Pair your child with the best pooch based on their personalities.
In his book “The Modern Dog,” renowned psychologist and dog expert Stanley Coren states, “Pets provide children the opportunity to learn about, practice and become interested in nurturing living things.”
That said, every child and breed have distinct personalities, and so certain breeds are right (and wrong) for certain children. According to Coren, “Generally speaking, small companion dogs, such as Pomeranians, pugs and Cavalier King Charles Spaniels, work well with all children as they’re tolerant, friendly, and too small to do any damage.”
Maximize your kids’ potential to learn, love and grow with the following suggestions for their perfect pooch.
Perfect playmate: There’s no better way to encourage your athletic child to flex his muscles than with an equally athletic breed such as
Labrador retrievers. They’ll want to be included in just about every physical activity your child partakes in, from fetching to swimming. Boxers are also wildly athletic, and are known for having a strong bond with children of all ages. For smaller-sized athletic dogs, Coren suggests cocker spaniels.
Wrong match: Bulldogs are not very active and prefer sleeping and eating to walking and running.
Perfect playmate: A smart child bonds best with a breed that can enhance their inner prodigy such as the standard poodle, known as a “thinking” dog. They’re consistently ranked above others because they crave mental stimulation and obedience training. Similarly, border collies and Rottweilers are also smart breeds, though they have herding instincts, which may be a bit dangerous to introduce to young children.
Wrong match: Bloodhounds, basset hounds and Afghan hounds, which have a mentality for tracking rather than obedience, are known for being less than intelligent and therefore less than stimulating for your poindexter at home.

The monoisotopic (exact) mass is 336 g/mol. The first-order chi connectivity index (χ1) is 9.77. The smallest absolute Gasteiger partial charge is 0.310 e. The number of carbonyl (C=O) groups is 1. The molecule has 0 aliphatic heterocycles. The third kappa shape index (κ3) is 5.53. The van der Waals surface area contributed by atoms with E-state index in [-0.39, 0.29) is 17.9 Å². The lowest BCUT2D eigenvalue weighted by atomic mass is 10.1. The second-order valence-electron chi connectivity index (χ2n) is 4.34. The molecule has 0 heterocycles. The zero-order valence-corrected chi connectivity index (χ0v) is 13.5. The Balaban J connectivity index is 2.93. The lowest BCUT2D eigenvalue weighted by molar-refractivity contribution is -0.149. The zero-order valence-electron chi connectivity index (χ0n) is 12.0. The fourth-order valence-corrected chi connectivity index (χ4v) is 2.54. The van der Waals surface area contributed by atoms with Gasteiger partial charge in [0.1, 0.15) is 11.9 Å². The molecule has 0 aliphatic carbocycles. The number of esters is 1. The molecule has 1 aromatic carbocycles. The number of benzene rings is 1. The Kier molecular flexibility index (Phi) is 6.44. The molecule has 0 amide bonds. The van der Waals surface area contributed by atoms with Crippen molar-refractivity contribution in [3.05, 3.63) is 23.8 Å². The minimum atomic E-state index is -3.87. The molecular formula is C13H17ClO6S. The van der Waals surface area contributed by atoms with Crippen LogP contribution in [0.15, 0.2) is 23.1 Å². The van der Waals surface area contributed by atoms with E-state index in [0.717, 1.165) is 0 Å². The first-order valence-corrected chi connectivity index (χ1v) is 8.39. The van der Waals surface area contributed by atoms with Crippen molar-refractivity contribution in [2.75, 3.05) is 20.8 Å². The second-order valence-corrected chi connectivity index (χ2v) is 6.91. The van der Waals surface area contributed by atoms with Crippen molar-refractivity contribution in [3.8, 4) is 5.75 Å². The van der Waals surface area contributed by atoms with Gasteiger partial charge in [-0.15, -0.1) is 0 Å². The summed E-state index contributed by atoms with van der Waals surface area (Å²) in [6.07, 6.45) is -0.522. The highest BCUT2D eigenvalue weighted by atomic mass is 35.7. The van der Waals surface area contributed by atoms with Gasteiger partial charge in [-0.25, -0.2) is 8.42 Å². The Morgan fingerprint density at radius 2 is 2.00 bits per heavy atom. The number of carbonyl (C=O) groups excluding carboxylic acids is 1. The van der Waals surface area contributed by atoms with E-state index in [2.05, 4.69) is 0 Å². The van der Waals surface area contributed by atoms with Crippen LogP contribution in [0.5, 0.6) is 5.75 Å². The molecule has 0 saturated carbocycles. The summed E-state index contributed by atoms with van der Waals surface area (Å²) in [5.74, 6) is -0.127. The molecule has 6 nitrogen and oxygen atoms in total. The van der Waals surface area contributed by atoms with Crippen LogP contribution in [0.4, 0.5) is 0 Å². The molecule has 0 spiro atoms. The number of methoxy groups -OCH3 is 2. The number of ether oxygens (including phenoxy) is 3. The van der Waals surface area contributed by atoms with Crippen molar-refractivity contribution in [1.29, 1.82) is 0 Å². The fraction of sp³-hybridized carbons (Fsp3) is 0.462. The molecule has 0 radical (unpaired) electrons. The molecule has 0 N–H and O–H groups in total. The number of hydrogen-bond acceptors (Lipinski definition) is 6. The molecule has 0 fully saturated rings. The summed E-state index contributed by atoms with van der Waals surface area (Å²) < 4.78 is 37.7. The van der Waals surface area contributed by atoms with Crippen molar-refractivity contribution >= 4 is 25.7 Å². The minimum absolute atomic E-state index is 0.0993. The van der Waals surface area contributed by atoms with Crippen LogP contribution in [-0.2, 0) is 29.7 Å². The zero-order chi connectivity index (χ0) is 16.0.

Perfect playmate: From tots in their terrible two’s to hyperactive tweens, extroverted children can be a handful, so it’s important to pair them with a patient, calm and playful dog. The “all-American” choice would be a golden retriever because they’re outgoing in all situations. Bulldogs tolerate pretty much anything without putting up a fight. Plus, when they’re through playing, they’ll just walk away, which will help teach your social (and maybe stubborn) child the meaning of no.
Wrong match: Chihuahuas can be a bit aggressive and tend to be loyal to just one “parent,” usually an adult.
FOR CREATIVE KIDS
Perfect playmate: A pug is a great match for an artistic child because they delight in being patient and are always game for a variety of activities, even if it’s just sitting patiently while your child paints or draws. Beagles also feed off love and playfulness, so they get along well with imaginative kids. Bichon frises play with a great attitude and have a rich artistic history: Sixteenth-century Spanish painters like Francisco de Goya enjoyed their company, and during the rein of Napoleon III, bichons ran freely in the streets and performed tricks in circuses and fairs.
Wrong match: Greyhounds are not the best for creative kids, as they’re known to sleep upwards of 18 hours a day and can be completely satisfied staying in a crate, leaving little time to assist your young Picasso in his or her next masterpiece.
IMPORTANT NOTE: No dog is exempt from the potential to bite or endanger a child. There’s also no “right” age to introduce a pup into a household; it’s up to the parents to properly assess their child’s behavior at whatever age they may be. If you’re expecting a new child in the home and already have a dog, condition him by inviting friends with newborns over, allowing him to get acquainted to the smell and moves of a baby. Never, under any circumstances, leave small children unattended with any dog.